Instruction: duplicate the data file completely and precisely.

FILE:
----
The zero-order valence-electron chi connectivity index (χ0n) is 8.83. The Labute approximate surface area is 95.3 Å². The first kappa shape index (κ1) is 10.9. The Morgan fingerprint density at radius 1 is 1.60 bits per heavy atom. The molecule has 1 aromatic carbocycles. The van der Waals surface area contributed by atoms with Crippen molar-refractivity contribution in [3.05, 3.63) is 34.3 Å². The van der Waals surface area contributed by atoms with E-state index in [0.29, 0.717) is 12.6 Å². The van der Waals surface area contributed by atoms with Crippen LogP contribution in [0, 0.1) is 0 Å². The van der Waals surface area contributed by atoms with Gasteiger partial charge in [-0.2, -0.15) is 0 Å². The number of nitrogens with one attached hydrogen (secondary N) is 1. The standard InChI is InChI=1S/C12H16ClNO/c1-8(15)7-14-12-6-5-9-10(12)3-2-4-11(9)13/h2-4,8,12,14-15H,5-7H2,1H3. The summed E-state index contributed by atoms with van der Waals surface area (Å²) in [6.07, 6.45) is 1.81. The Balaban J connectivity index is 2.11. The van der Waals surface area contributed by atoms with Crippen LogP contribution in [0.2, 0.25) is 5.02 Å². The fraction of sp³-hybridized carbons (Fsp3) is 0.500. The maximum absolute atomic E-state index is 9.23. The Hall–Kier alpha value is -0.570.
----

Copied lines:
The zero-order valence-electron chi connectivity index (χ0n) is 8.83. The Labute approximate surface area is 95.3 Å². The first kappa shape index (κ1) is 10.9. The Morgan fingerprint density at radius 1 is 1.60 bits per heavy atom. The molecule has 1 aromatic carbocycles. The van der Waals surface area contributed by atoms with Crippen molar-refractivity contribution in [3.05, 3.63) is 34.3 Å². The van der Waals surface area contributed by atoms with E-state index in [0.29, 0.717) is 12.6 Å². The van der Waals surface area contributed by atoms with Crippen LogP contribution in [0, 0.1) is 0 Å². The van der Waals surface area contributed by atoms with Gasteiger partial charge in [-0.2, -0.15) is 0 Å². The number of nitrogens with one attached hydrogen (secondary N) is 1. The standard InChI is InChI=1S/C12H16ClNO/c1-8(15)7-14-12-6-5-9-10(12)3-2-4-11(9)13/h2-4,8,12,14-15H,5-7H2,1H3. The summed E-state index contributed by atoms with van der Waals surface area (Å²) in [6.07, 6.45) is 1.81. The Balaban J connectivity index is 2.11. The van der Waals surface area contributed by atoms with Crippen LogP contribution in [0.2, 0.25) is 5.02 Å². The fraction of sp³-hybridized carbons (Fsp3) is 0.500. The maximum absolute atomic E-state index is 9.23. The Hall–Kier alpha value is -0.570.